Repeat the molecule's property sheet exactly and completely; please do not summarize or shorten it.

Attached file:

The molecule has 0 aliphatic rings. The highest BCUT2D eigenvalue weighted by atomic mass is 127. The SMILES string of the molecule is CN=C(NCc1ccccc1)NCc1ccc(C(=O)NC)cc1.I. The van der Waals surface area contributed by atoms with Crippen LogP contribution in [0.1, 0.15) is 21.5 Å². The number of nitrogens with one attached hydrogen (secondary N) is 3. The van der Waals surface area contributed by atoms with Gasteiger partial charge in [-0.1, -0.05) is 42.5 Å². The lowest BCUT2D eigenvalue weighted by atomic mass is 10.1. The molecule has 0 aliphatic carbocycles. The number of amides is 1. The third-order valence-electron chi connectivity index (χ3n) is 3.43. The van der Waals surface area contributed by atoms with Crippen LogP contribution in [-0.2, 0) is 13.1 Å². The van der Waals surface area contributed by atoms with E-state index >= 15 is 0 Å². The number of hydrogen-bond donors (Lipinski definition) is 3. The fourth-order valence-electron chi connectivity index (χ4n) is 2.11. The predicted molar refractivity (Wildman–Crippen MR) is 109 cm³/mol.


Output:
The molecule has 0 aliphatic rings. The highest BCUT2D eigenvalue weighted by atomic mass is 127. The SMILES string of the molecule is CN=C(NCc1ccccc1)NCc1ccc(C(=O)NC)cc1.I. The van der Waals surface area contributed by atoms with Crippen LogP contribution in [0.1, 0.15) is 21.5 Å². The number of nitrogens with one attached hydrogen (secondary N) is 3. The van der Waals surface area contributed by atoms with Gasteiger partial charge in [-0.1, -0.05) is 42.5 Å². The lowest BCUT2D eigenvalue weighted by atomic mass is 10.1. The molecule has 0 aliphatic carbocycles. The number of amides is 1. The third-order valence-electron chi connectivity index (χ3n) is 3.43. The van der Waals surface area contributed by atoms with Crippen LogP contribution in [-0.2, 0) is 13.1 Å². The van der Waals surface area contributed by atoms with E-state index >= 15 is 0 Å². The number of hydrogen-bond donors (Lipinski definition) is 3. The fourth-order valence-electron chi connectivity index (χ4n) is 2.11. The predicted molar refractivity (Wildman–Crippen MR) is 109 cm³/mol.